## \frac{p^2}{2m} = \frac{1}{2}(\frac{p}{\sqrt{m}})^2 = \frac{1}{2}P^2 ## Simplifying using the momentum operator ##P##.

## X^2 = (\sqrt{m}x)^2 = mx^2 ## We can do the same for our position operator ##X##.

## H =\frac{1}{2}P^2 + \frac{1}{2}\omega ^2 X^2 = \frac{1}{2}(P^2 +\omega^2 X^2) ## Subbing into our equation for ##H##.

That explains everything except ##-1/2 \omega \hbar ## from the first equation.
Am I missing something?
Good work.

The hamiltonian is actually defined up to an additive constant, that is one can *define* the Hamiltonian to be what you got plus any constant energy. This added constant is arbitrary. It is usually taken to be zero, in which case your expression would be the final answer. But what they did here is to choose the constant in such a way that the expectation value ##\langle 0 | H | 0 \rangle =0## , in other words they wanted the ground state energy to be zero (they should have mentioned that in the question, if they did not, they were not very clear). You probably know that the expectation value of the Hamiltonian in the ground state is usually given as ##\hbar \omega/2##, that's what you would get with your expression. So they decided to subtract that value from your H H in order to achieve, with their hamiltonian, ##\langle 0 | H | 0 \rangle =0##.

nrqed said:
Good work.

The hamiltonian is actually defined up to an additive constant, that is one can *define* the Hamiltonian to be what you got plus any constant energy. This added constant is arbitrary. It is usually taken to be zero, in which case your expression would be the final answer. But what they did here is to choose the constant in such a way that the expectation value ##\langle 0 | H | 0 \rangle =0## , in other words they wanted the ground state energy to be zero (they should have mentioned that in the question, if they did not, they were not very clear). You probably know that the expectation value of the Hamiltonian in the ground state is usually given as ##\hbar \omega/2##, that's what you would get with your expression. So they decided to subtract that value from your H H in order to achieve, with their hamiltonian, ##\langle 0 | H | 0 \rangle =0##.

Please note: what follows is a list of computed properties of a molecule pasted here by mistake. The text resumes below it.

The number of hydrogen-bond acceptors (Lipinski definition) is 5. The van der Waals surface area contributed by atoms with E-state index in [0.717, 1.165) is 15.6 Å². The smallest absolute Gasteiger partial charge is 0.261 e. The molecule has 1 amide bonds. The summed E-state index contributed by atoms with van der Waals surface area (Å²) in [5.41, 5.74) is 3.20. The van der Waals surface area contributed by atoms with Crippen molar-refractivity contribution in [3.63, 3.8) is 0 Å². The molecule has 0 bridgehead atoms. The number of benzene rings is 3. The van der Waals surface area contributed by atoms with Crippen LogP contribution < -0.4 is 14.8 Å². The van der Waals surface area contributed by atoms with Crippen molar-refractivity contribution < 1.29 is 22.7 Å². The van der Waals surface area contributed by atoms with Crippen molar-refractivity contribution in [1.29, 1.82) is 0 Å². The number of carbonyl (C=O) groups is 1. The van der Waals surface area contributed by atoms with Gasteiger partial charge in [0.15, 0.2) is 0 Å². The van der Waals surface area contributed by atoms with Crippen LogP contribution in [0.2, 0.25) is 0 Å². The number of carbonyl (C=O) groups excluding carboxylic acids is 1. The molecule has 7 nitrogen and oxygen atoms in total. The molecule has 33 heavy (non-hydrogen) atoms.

Cool, thanks for the explanation really helped out.

1. What is a Hamiltonian of a 1D Linear Harmonic Oscillator?

The Hamiltonian of a 1D Linear Harmonic Oscillator is a mathematical operator that represents the total energy of a system consisting of a particle moving back and forth in a linear path under the influence of a force that is directly proportional to its displacement from a fixed point.

2. How is the Hamiltonian of a 1D Linear Harmonic Oscillator calculated?

The Hamiltonian of a 1D Linear Harmonic Oscillator is calculated by adding the kinetic energy operator and the potential energy operator. The kinetic energy operator is equal to the mass of the particle multiplied by its velocity squared, while the potential energy operator is equal to one-half times the spring constant multiplied by the square of the displacement of the particle from the equilibrium position.

3. What is the significance of the Hamiltonian in quantum mechanics?

In quantum mechanics, the Hamiltonian is a fundamental operator that represents the total energy of a system. It is used to describe the time evolution of a quantum state and to calculate the probabilities of different outcomes of measurements. The Hamiltonian of a 1D Linear Harmonic Oscillator is particularly important because many physical systems can be approximated as harmonic oscillators.

4. How does the Hamiltonian of a 1D Linear Harmonic Oscillator change with different parameters?

The Hamiltonian of a 1D Linear Harmonic Oscillator is dependent on three main parameters: the mass of the particle, the spring constant, and the displacement of the particle from the equilibrium position. Changing any of these parameters will alter the Hamiltonian and therefore affect the energy of the system.

5. Can the Hamiltonian of a 1D Linear Harmonic Oscillator be used to solve for the motion of the particle?

Yes, the Hamiltonian of a 1D Linear Harmonic Oscillator can be used to solve for the motion of the particle. By solving the Schrödinger equation, which is based on the Hamiltonian, the wave function of the particle can be determined. This wave function can then be used to calculate the probability of the particle being in a certain position or having a certain energy.